Should Title VII of the 1964 Civil Rights Act prohibit discrimination based on sexual orientation and gender identity?
For the time being, it stipulates that employers cannot discriminate against their employees on the basis of sex, race, color, national origin and religion.
So far, federal courts and independent agencies within the Trump administration are being divided on the issue.
The Supreme Court will, therefore, make a verdict soon as it has accepted to hear the cases of three people from New York, Michigan, and Georgia who had complained after being dismissed for being gay or transgender people.
The cases heard will be those of:
- Donald Zarda, a deceased skydiving instructor who said he was fired in New York because he was gay. Her sister and partner are pursuing his fight.
- Gerald Bostock, a county government employee in Georgia who also got dismissed because he was gay.
- Aimee Stephens, a transgendered woman from Michigan, who was fired after her transition from the funeral home she worked for.
These are only a few cases. According to MAP, an LGBT advocacy think tank, half of LGBTQ people live in States that allow discrimination based on sexual orientation and gender identity. They can, therefore, be the victims of unfair redundancies.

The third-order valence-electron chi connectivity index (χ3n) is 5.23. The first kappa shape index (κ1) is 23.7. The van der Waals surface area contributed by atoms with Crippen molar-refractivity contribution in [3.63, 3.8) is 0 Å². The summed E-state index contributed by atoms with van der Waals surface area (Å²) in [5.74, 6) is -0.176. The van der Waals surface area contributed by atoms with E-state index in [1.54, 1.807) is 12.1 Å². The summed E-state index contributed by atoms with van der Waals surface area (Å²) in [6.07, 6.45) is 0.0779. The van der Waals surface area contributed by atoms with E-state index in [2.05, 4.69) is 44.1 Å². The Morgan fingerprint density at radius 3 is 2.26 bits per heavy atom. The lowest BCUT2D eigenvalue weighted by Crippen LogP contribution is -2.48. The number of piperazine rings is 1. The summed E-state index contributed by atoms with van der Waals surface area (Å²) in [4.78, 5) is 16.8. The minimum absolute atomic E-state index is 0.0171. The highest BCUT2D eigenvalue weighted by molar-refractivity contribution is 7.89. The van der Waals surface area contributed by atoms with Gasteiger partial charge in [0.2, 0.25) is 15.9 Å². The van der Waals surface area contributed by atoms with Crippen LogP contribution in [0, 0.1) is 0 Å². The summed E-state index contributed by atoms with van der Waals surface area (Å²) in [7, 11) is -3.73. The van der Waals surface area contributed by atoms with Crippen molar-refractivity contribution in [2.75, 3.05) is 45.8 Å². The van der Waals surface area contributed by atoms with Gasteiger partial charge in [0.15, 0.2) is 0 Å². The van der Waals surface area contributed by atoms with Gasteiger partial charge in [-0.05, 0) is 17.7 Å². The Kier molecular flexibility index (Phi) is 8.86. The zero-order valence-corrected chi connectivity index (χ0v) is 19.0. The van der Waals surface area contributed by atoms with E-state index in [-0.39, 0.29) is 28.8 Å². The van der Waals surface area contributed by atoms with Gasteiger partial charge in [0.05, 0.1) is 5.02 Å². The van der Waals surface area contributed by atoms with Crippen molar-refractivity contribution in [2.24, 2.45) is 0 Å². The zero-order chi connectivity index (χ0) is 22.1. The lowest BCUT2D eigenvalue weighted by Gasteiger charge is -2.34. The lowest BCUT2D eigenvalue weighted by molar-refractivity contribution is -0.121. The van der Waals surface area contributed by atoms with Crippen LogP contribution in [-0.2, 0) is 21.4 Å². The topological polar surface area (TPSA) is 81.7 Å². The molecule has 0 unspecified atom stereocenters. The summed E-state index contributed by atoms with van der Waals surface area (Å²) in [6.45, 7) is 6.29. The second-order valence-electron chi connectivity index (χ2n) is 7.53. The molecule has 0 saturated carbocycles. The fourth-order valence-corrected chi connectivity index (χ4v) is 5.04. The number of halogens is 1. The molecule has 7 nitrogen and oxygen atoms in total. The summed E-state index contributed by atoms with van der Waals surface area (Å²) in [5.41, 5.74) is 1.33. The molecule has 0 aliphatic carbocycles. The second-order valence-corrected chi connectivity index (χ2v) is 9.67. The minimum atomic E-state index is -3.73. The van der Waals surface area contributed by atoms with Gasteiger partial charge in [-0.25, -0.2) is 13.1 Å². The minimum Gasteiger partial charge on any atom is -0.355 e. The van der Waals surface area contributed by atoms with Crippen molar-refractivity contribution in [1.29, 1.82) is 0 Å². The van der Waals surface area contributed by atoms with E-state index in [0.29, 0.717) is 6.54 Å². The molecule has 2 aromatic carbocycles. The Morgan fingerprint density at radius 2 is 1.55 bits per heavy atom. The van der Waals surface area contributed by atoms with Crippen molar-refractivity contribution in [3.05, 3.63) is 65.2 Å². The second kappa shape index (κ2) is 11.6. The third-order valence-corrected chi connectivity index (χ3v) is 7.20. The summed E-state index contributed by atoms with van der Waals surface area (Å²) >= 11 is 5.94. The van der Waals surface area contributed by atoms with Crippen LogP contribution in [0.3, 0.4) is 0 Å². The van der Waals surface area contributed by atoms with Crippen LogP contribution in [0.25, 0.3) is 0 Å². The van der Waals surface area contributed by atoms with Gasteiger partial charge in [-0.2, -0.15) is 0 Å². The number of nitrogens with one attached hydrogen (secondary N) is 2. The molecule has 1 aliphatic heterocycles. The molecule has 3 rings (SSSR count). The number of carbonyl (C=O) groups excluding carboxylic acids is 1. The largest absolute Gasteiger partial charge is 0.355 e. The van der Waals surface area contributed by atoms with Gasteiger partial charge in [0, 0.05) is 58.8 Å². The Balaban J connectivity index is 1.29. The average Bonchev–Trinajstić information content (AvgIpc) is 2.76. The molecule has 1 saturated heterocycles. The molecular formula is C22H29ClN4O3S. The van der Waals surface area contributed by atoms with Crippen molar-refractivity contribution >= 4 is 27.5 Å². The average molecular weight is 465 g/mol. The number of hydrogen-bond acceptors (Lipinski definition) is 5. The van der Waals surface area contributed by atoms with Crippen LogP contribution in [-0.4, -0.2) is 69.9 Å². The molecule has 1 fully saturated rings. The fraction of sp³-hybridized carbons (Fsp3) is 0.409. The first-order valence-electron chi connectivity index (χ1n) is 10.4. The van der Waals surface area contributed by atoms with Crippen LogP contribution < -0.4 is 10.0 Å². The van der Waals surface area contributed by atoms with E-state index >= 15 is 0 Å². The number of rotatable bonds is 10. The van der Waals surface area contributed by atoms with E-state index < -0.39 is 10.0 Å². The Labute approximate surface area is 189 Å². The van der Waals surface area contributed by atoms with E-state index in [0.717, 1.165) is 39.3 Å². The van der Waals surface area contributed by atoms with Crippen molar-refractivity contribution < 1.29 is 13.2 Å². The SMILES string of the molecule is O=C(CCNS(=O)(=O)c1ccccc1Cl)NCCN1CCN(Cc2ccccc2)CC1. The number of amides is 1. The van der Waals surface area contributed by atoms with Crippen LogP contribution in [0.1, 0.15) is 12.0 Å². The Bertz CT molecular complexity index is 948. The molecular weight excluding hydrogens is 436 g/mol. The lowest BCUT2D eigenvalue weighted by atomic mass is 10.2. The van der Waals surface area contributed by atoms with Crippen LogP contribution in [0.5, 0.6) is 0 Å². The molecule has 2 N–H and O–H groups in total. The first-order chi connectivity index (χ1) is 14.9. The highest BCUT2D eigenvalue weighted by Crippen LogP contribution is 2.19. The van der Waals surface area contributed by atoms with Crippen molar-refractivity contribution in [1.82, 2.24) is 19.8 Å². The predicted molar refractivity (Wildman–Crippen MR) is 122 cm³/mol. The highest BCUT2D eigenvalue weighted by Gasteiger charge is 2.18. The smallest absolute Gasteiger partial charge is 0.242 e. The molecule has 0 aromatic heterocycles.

“The decisions in these cases will shape the legal landscape for LGBT people for decades to come,” said Shannon Minter, legal director at the National Center for Lesbian Rights. “A Supreme Court decision reversing these established protections would be catastrophic for LGBT people and disruptive for businesses, who would face a patchwork of conflicting state laws.”
Protecting LGBT people in employment, housing, or public accommodations at the federal level would be an important step.
But, as you know, the Supreme Court is made up of many bigots and, to be honest, it’s hard to be optimistic about the final verdict.